Pontiff hopes that everyone will enjoy peace, health and a peaceful and secure life in the year ahead
An Indonesian woman makes an offering at a Chinese temple to mark the start of the Lunar New Year in Banda Aceh on Feb. 1, ushering in the Year of the Tiger. (Photo: AFP)
Pope Francis has conveyed his best wishes to the people of China and other parts of Asia preparing to celebrate Lunar New Year on Feb. 1, expressing hopes that "in the new year everyone may enjoy peace, health and a peaceful and secure life."
During his Angelus on Jan. 30, he said the Lunar New Year is an occasion for family celebrations but noted that because of the Covid-19 pandemic many families would not be able to gather as in the past.
"I hope that we will soon be able to overcome this trial,” he added.
At the end of his general audience on Jan. 31, the pope greeted all those who celebrate the new year according to the traditional Chinese calendar. He offered prayers for peace, dialogue and solidarity among nations.
The Chinese New Year, also referred as the Spring Festival in China, is among several lunar new years celebrated in Asian nations.
The 15-day long celebration comes in late January or early February. The festival begins with the first new moon of the lunar calendar and ends on the next first full moon 14 days later. This year the main festival day falls on Feb. 1.
I send them my cordial greetings, wishing them in particular to be places of education in the virtues of welcome, wisdom, respect for each person and harmony with creation
Starting on Jan. 25 “in the Far East and in various other parts of the world, many millions of men and women will celebrate the Lunar New Year,” Pope Francis said.
“I send them my cordial greetings, wishing them in particular to be places of education in the virtues of welcome, wisdom, respect for each person and harmony with creation,” he said.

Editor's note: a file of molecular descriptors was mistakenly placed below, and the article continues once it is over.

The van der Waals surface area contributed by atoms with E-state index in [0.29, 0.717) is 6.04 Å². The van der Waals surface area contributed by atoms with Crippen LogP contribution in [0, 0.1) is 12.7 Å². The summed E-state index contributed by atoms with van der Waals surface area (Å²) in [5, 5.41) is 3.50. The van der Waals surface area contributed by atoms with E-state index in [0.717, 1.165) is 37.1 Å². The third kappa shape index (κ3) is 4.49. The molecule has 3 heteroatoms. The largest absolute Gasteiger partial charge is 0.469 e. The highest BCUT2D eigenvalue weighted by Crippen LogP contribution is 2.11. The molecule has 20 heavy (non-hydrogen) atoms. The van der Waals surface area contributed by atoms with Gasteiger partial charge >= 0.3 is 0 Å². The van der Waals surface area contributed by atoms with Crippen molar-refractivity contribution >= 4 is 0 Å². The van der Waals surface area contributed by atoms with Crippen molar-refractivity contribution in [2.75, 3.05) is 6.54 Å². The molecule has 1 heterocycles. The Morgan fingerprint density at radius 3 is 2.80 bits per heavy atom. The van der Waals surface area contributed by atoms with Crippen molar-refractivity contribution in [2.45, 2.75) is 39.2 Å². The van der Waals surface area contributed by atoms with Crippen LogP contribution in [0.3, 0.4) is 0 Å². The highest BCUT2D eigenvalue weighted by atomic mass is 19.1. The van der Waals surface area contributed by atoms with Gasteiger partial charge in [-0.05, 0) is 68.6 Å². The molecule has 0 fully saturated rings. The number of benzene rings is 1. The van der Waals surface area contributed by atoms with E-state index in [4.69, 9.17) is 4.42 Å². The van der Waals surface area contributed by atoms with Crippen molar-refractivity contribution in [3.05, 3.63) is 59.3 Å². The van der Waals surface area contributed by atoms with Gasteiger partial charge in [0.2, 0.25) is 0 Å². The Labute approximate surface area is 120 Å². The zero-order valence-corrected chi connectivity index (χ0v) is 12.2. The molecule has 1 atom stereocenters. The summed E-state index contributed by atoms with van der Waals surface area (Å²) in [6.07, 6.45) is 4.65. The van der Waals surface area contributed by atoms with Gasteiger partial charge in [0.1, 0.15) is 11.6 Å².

He also invited “all to pray also for peace, dialogue and solidarity among nations: gifts which are so necessary in the world today.”
During his Angelus he also spoke about the day's Gospel reading, which was a story from Luke about Jesus speaking in the synagogue of Nazareth and angering the locals who thought they knew him.
"The hostility towards Jesus on the part of his people provokes us: they were not welcoming — but what about us?" the pope asked.
Too often, he said, people today are like the crowd in Nazareth, wanting Jesus to perform a miracle, but "if we look for miracles, we will not find Jesus."
"He is found only by those who accept his ways and his challenges, without complaint, without suspicion, without criticism and long faces," the pontiff said.
"In other words, Jesus asks you to accept him in the daily reality that you live; in the church of today, as it is; in those who are close to you every day; in the reality of those in need, in the problems of your family, in your parents, in your children, in grandparents, in welcoming God there."
Especially after a long life as a Christian, he said, it is tempting to think that one knows Jesus and everything about him.
"The risk is that we get accustomed, we get used to Jesus," the pope said. "We close ourselves off to his newness, to the moment in which he knocks on our door and asks something new."
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